I could, at this point, attempt to discuss some of the misrepresentations of the Empire in modern discussion. However, this essay is already overlong; as such, I will limit myself to saying that the British Empire should always be seen as a product of an imperial age, and never as a simple narrative of exploitation. I don’t wish to put forth a revisionist interpretation of empire, nor am I particularly nostalgic for it. Nonetheless, I urge readers to acquire a holistic understanding of this key phase of British history.

It is, however, a logical jump from (as I have done above) asserting Rhodes’ greatness within his paradigm, to arguing that we should continue to fete the man. Nonetheless, I believe this latter proposition is also true. Firstly, there is the not inconsequential matter of the Rhodes Scholarships. These continue to act as a pathway for the finest academic minds in the world to study at one of the best universities in the world. They have enabled hundreds of people to receive an education which they otherwise would never have been able to afford; one of these people is Mr Ntokozo Qwabe, a law student at Oxford who is behind the ‘Rhodes Must Fall’ campaign. If just for this, Rhodes deserves to be commemorated. But I believe that this is not the only reason. The history of the British Empire is an integral part of the history of Britain. It is impossible to ignore, and counterproductive to simply denigrate. Whilst we can certainly deplore certain elements, the Empire defined Britain. Why should we be ashamed of it? To be ashamed of our history is to be ashamed of our present, and to do this would be an unacceptable lapse of national spirit. Rhodes was a central figure in British imperial history, and the presence of his statue is a commemoration of this period of our nation.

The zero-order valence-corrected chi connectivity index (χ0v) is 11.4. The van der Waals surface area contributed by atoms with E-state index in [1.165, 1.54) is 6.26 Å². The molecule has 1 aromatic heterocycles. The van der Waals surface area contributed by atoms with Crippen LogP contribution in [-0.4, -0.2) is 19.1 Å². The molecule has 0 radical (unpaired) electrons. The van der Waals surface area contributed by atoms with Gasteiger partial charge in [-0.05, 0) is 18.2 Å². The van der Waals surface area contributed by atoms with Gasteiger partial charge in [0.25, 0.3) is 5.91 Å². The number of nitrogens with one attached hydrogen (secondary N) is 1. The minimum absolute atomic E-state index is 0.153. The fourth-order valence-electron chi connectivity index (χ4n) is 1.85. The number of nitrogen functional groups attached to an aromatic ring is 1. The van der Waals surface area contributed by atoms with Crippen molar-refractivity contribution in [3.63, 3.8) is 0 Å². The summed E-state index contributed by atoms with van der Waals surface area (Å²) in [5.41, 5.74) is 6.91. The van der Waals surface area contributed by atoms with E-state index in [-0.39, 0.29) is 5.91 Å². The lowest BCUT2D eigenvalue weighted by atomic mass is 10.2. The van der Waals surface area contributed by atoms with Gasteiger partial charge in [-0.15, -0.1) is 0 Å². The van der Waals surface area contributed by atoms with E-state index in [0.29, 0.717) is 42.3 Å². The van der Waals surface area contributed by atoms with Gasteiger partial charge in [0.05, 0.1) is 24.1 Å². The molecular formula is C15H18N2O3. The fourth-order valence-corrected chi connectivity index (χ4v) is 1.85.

In conclusion, then, I stand in total opposition to the methods and goals of the ‘Rhodes Must Fall’ movement. Whilst I am no apologist for the British Empire – and will freely admit that the history of the Empire contains many instances of brutality and injustice – I refuse to allow a small minority of people to dictate the history of my country. Britain was an imperial nation, and should never be ashamed of its history. Moreover, it is fundamentally incorrect – and sets a dangerous precedent – for historical figures and events to be evaluated according to present standards. If we carry on down this route, I foresee historical revisionism of a terrifying nature to become mainstream. Our history should be free of moral judgements, and instead be a descriptive record of events; its’ increasing politicisation does not bode well for intellectual freedom in the 21st century.